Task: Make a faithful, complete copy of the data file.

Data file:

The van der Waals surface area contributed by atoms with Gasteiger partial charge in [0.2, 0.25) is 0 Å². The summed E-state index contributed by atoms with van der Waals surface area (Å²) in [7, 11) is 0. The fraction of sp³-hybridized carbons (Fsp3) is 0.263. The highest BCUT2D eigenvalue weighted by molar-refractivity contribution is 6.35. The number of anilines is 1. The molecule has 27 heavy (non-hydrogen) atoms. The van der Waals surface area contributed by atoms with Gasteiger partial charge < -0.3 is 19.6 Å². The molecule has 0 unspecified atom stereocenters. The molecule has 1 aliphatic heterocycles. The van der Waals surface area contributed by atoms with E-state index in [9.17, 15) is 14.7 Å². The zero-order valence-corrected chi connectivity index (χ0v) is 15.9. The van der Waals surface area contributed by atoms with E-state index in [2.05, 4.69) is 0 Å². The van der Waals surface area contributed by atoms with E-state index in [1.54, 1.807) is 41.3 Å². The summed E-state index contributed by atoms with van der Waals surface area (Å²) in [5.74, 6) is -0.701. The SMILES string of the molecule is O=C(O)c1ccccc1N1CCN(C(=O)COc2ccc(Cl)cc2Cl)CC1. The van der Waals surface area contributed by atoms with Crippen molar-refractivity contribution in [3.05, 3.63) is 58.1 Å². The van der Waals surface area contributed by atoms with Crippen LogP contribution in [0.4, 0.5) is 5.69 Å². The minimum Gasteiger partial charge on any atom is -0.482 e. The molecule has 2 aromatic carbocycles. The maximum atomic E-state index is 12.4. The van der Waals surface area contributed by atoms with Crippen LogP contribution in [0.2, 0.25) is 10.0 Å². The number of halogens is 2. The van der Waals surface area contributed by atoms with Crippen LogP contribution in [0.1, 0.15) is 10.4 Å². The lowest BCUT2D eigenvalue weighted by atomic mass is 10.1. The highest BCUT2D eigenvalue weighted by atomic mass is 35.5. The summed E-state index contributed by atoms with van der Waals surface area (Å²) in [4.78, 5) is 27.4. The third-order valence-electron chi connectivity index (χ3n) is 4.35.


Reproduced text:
The van der Waals surface area contributed by atoms with Gasteiger partial charge in [0.2, 0.25) is 0 Å². The summed E-state index contributed by atoms with van der Waals surface area (Å²) in [7, 11) is 0. The fraction of sp³-hybridized carbons (Fsp3) is 0.263. The highest BCUT2D eigenvalue weighted by molar-refractivity contribution is 6.35. The number of anilines is 1. The molecule has 27 heavy (non-hydrogen) atoms. The van der Waals surface area contributed by atoms with Gasteiger partial charge < -0.3 is 19.6 Å². The molecule has 0 unspecified atom stereocenters. The molecule has 1 aliphatic heterocycles. The van der Waals surface area contributed by atoms with E-state index in [9.17, 15) is 14.7 Å². The zero-order valence-corrected chi connectivity index (χ0v) is 15.9. The van der Waals surface area contributed by atoms with E-state index in [2.05, 4.69) is 0 Å². The van der Waals surface area contributed by atoms with E-state index in [1.54, 1.807) is 41.3 Å². The summed E-state index contributed by atoms with van der Waals surface area (Å²) in [5.74, 6) is -0.701. The SMILES string of the molecule is O=C(O)c1ccccc1N1CCN(C(=O)COc2ccc(Cl)cc2Cl)CC1. The van der Waals surface area contributed by atoms with Crippen molar-refractivity contribution in [3.05, 3.63) is 58.1 Å². The van der Waals surface area contributed by atoms with Crippen LogP contribution in [0.4, 0.5) is 5.69 Å². The minimum Gasteiger partial charge on any atom is -0.482 e. The molecule has 2 aromatic carbocycles. The maximum atomic E-state index is 12.4. The van der Waals surface area contributed by atoms with Crippen LogP contribution in [0.2, 0.25) is 10.0 Å². The number of halogens is 2. The van der Waals surface area contributed by atoms with Crippen LogP contribution in [0.1, 0.15) is 10.4 Å². The lowest BCUT2D eigenvalue weighted by atomic mass is 10.1. The highest BCUT2D eigenvalue weighted by atomic mass is 35.5. The summed E-state index contributed by atoms with van der Waals surface area (Å²) in [4.78, 5) is 27.4. The third-order valence-electron chi connectivity index (χ3n) is 4.35.